AIM : The Arctic has experienced marked climatic differences between glacial and interglacial periods and is now subject to a rapidly warming climate. Knowledge of the effects of historical processes on current patterns of diversity may aid predictions
of the responses of vegetation to future climate change. We aim to test whether plant species and genetic diversity patterns are correlated with time since deglaciation at regional and local scales. We also investigate whether species richness is correlated with genetic diversity in vascular plants. LOCATION : Circumarctic.
METHODS : We investigated species richness of the vascular plant flora of 21 floristic provinces and examined local species richness in 6215 vegetation plots distributed across the Arctic. We assessed levels of genetic diversity inferred from amplified fragment length polymorphism variation across populations of 23 common Arctic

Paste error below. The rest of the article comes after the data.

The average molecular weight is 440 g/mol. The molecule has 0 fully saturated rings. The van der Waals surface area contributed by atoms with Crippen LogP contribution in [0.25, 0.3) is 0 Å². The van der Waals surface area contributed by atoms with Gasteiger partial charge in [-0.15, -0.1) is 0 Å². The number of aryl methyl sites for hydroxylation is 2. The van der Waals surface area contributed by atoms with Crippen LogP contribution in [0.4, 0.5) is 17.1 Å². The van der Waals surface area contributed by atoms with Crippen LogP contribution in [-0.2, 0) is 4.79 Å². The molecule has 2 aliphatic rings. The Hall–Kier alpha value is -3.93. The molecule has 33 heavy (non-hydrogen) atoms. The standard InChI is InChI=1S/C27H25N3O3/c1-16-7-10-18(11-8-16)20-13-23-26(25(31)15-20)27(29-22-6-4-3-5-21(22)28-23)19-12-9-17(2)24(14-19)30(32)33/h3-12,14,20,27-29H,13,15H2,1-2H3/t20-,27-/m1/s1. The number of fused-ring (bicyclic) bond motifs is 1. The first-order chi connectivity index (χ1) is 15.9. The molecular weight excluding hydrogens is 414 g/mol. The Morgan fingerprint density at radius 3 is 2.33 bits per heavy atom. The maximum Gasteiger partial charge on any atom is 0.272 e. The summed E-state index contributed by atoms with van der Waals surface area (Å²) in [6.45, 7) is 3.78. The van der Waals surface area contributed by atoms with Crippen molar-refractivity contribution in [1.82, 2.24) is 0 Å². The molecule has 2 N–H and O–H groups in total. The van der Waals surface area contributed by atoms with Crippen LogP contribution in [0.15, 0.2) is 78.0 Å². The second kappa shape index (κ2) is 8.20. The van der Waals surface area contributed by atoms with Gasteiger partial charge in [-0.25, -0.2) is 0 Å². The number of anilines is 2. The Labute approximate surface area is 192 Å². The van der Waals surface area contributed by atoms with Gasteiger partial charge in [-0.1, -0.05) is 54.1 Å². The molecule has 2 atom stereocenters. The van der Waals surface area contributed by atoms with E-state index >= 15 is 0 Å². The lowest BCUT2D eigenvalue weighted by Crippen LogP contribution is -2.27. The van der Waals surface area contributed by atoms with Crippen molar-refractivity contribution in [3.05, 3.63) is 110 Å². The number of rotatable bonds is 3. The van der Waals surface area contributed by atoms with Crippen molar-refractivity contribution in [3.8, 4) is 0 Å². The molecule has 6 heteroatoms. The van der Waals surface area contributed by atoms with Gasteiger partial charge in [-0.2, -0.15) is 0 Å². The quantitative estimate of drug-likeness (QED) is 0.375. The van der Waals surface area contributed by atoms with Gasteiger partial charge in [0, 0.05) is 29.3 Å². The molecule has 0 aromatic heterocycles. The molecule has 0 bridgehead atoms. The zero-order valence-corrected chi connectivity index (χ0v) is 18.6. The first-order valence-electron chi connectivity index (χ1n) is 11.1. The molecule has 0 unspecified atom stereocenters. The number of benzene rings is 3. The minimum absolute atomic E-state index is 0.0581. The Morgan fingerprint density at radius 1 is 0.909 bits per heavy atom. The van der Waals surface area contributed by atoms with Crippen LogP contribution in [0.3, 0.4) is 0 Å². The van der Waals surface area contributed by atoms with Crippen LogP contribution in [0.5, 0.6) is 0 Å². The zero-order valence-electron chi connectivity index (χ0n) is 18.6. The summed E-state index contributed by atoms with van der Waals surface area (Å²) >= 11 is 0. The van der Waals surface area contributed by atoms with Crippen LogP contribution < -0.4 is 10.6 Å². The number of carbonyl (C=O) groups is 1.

species. Correlations between diversity measures and landscape age (time since deglaciation) as well as variables characterizing current climate were analysed using spatially explicit simultaneous autoregressive models. RESULTS : lts Regional species richness of vascular plants and genetic diversity were correlated with each other, and both showed a positive relationship with landscape
age. Plot species richness showed differing responses for vascular plants, bryophytes and lichens. At this finer scale, the richness of vascular plants was not significantly related to landscape age, which had a small effect size compared to the models of bryophyte and lichen richness. MAIN CONCLUSION : Our study suggests that imprints of past glaciations in Arctic vegetation diversity patterns at the regional scale are still detectable today. Since Arctic vegetation is still limited by post-glacial migration lag, it will most probably
also exhibit lags in response to current and future climate change. Our results also suggest that local species richness at the plot scale is more determined by local habitat factors.